It’s less disjointed than the original, is what I’m getting at. Taking too long in town reads like an admission that you perhaps didn’t plan things out quite right. Clever adventurers will likely bounce between the two, spending a couple days in the bush, taking a morning in town to refresh and nab a new addition to their gang, and then heading right back out again.
Of course, that’s after a game or two, once everybody’s realized just how true the adage is that the early hog gets the truffle. As before, it can drag once somebody hits the adventure book, especially when you’ve got that guy who insists on reading everything in a dramatic Gandalf voice. But for the most part, Near and Far is a brisk spring walk, more about getting out of doors than optimizing build slots.
It’s unsurprising that the tightness of Near and Far also serves to highlight its less fortunate aspects. When everything is running smoothly, it’s only natural to feel the pebble in the boot all the more acutely.
For one thing, Near and Far does a perfectly fine job of providing goals and the means to accomplish them. Foremost among these are artifacts. These babies require some investment, a combination of coin, crystal, faction allegiance, and reputation. Once fulfilled, not only will you unlock that artifact’s tidy handful of points, but also some helpful perk. There are also trade resources to lock down, faction leaders to woo, and…
Well, here’s the problem. For all its narrative slickness and talk about searching for some magical lost ruin, Near and Far manages to feel so infuriatingly unfocused. Camps are worth points. Treasures are worth points — and that’s in addition to artifacts. Gang leaders, sets of coins and gems, particular faction banners, a white-hat reputation in town. Every little thing in the game must provide some avenue toward victory, ultimately feeling less like you’re pursuing any particular goal and more like you’re just doing stuff — any stuff — and hoping you’ve correctly assessed that your chosen stuff will be worth more than the other guy’s stuff.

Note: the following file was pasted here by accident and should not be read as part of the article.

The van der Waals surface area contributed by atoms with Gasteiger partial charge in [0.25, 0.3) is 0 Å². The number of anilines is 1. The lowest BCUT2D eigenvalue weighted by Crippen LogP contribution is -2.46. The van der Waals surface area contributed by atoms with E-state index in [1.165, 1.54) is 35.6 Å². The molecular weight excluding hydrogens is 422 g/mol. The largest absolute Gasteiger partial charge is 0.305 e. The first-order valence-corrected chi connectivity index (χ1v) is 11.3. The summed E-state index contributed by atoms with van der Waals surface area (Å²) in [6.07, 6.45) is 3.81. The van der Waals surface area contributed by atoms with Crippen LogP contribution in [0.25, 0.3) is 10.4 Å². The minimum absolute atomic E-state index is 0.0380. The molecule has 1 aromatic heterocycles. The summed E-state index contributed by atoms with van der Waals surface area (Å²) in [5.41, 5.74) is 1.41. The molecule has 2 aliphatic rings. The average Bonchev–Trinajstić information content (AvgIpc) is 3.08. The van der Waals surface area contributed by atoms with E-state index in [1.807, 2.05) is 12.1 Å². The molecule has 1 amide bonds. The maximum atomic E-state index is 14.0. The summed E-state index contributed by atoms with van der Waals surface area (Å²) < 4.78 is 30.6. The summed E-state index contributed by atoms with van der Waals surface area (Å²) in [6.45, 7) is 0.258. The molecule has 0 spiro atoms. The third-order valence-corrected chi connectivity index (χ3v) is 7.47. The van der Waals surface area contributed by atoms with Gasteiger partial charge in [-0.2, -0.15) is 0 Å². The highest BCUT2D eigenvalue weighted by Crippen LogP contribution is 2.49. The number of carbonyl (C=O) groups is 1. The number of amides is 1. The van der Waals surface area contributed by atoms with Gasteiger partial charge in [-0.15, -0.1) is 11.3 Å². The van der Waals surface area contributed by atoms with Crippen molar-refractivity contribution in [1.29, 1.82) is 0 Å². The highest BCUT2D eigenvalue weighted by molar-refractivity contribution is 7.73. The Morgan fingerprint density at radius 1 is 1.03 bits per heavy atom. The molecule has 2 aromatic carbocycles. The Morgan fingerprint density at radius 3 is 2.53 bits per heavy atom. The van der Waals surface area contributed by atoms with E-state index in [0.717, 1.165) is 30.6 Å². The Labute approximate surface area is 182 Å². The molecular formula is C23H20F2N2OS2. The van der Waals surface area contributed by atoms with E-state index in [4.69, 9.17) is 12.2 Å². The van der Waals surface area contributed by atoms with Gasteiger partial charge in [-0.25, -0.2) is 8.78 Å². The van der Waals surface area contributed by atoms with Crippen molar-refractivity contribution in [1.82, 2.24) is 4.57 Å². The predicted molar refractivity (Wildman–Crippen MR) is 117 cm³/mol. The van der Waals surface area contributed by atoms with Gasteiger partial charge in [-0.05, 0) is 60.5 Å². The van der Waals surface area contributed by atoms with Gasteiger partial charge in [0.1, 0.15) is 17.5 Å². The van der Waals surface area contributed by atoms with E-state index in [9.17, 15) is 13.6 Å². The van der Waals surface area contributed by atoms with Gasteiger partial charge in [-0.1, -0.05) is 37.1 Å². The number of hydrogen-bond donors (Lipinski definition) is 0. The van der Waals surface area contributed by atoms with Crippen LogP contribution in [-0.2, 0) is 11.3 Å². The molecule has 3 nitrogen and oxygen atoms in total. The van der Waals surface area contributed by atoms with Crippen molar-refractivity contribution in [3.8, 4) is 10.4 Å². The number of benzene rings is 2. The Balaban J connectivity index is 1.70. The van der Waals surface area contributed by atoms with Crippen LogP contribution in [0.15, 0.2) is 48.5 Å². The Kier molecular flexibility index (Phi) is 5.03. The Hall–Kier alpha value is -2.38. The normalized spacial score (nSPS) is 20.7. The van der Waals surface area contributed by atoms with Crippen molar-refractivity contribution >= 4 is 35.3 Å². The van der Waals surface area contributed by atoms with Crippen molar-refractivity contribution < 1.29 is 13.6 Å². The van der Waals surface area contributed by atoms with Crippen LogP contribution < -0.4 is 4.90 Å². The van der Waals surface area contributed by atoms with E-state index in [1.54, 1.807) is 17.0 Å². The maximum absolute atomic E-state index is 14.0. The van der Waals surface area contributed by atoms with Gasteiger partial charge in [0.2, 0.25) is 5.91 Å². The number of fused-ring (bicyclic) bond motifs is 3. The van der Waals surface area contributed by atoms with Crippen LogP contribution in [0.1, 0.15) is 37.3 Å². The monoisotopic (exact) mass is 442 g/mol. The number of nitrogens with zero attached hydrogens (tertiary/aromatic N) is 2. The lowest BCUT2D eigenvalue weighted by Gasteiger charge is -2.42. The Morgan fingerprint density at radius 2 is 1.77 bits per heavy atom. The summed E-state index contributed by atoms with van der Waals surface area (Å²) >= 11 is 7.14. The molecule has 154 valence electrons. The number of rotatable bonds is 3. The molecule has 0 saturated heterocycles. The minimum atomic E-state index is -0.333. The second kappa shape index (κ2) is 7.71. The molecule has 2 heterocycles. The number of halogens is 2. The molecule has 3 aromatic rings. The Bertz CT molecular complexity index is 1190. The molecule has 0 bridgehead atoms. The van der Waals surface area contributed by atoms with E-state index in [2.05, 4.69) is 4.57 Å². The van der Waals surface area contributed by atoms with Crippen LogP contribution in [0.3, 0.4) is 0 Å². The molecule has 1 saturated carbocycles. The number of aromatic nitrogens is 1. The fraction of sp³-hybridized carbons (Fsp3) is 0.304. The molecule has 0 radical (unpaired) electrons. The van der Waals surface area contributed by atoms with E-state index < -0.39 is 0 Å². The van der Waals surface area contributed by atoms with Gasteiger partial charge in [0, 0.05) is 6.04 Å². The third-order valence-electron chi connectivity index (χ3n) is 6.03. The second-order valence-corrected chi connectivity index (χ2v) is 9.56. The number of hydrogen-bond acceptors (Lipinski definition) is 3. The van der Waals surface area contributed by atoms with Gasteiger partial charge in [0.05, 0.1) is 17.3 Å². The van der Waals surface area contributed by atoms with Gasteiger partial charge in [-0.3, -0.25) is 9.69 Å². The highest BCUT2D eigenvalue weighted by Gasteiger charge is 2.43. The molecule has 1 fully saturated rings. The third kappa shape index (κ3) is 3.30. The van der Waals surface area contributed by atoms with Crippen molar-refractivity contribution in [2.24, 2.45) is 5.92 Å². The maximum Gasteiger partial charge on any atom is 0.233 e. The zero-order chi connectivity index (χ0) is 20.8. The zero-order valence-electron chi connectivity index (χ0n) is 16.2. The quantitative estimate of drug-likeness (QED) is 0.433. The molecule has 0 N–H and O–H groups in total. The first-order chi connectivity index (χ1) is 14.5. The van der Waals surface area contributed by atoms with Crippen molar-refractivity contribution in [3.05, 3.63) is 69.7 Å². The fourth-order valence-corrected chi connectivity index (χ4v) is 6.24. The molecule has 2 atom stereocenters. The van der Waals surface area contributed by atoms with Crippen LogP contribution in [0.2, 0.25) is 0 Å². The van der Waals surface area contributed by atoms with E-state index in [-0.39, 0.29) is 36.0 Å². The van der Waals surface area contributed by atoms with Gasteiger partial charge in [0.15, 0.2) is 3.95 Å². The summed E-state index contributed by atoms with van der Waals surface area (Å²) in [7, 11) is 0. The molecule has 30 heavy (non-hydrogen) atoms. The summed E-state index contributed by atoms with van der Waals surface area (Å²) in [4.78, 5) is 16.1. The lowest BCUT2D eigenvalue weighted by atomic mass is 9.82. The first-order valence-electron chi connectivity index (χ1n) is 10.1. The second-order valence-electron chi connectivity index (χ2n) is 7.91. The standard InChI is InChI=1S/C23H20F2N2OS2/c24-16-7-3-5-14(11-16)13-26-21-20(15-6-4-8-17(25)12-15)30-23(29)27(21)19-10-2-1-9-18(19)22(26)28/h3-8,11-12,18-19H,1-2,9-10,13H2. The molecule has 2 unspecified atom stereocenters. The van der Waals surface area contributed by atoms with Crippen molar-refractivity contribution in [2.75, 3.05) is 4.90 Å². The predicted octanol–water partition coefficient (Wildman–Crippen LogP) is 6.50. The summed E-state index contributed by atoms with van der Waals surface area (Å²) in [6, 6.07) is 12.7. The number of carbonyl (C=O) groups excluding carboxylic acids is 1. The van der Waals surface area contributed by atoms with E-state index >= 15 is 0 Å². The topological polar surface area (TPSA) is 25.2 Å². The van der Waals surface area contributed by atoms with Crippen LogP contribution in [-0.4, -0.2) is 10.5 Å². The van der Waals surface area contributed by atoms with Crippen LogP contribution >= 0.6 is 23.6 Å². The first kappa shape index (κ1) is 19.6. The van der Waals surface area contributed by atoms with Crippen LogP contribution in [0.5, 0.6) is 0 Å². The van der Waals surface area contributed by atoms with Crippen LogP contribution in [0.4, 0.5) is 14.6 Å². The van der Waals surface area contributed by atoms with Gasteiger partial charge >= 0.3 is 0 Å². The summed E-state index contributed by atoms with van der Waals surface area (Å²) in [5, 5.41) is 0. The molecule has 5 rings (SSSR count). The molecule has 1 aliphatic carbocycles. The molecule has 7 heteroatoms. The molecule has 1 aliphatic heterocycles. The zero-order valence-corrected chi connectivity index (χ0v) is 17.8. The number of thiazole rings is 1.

The issues pile up. Why is it that the game’s only true form of player interaction is when you duel in town? Can’t two champions both occupy a general store at the same time? And if not, why wasn’t more care invested into the dueling itself? A dice-off, really? For that matter, while it’s incredibly cool that your characters can level up in campaign mode, or even encounter quests that lead to future sub-quests, which lends this incredible sense of narrative coherence that was entirely lacking in Above and Below, why don’t the various maps riff on that some more? Why should every scenario feel exactly like the scenario before, right down to the general difficulty of each adventure? There are glimmers of difference, but never anything corporeal. And why is the adventuring so limited? Wouldn’t it be neat if your companions could get tuckered out or even scratched now and then? Sure, we were tired of beds showing up in every Laukat game, but hey, sometimes a hog-man gets punched in the snout and needs a snooze.
My point isn’t that these issues overwhelm Near and Far’s soaring sense of place. It’s just that everything is so polished that these issues feel more pronounced than they ought to. When you’re working at the level of an auteur, as Laukat undeniably is, there’s something to be said for sanding down the rougher edges of your towering edifice. Near and Far has plenty of rough edges.
That said, anyone who was charmed by Above and Below is going to have a ball with Near and Far. It’s more coherent, more self-assured, and significantly cleverer. As I noted above, there’s a wonderful tempo to its play, a willingness to chop out some of the busywork in favor of the good stuff — namely, the walking to distant places, the plotting of a route, the measuring of treasure, the gathering of powerful companions and artifacts, and the occasional dive into the adventure book. So what if it’s rough? More than before, it provides somewhere marvelous to visit.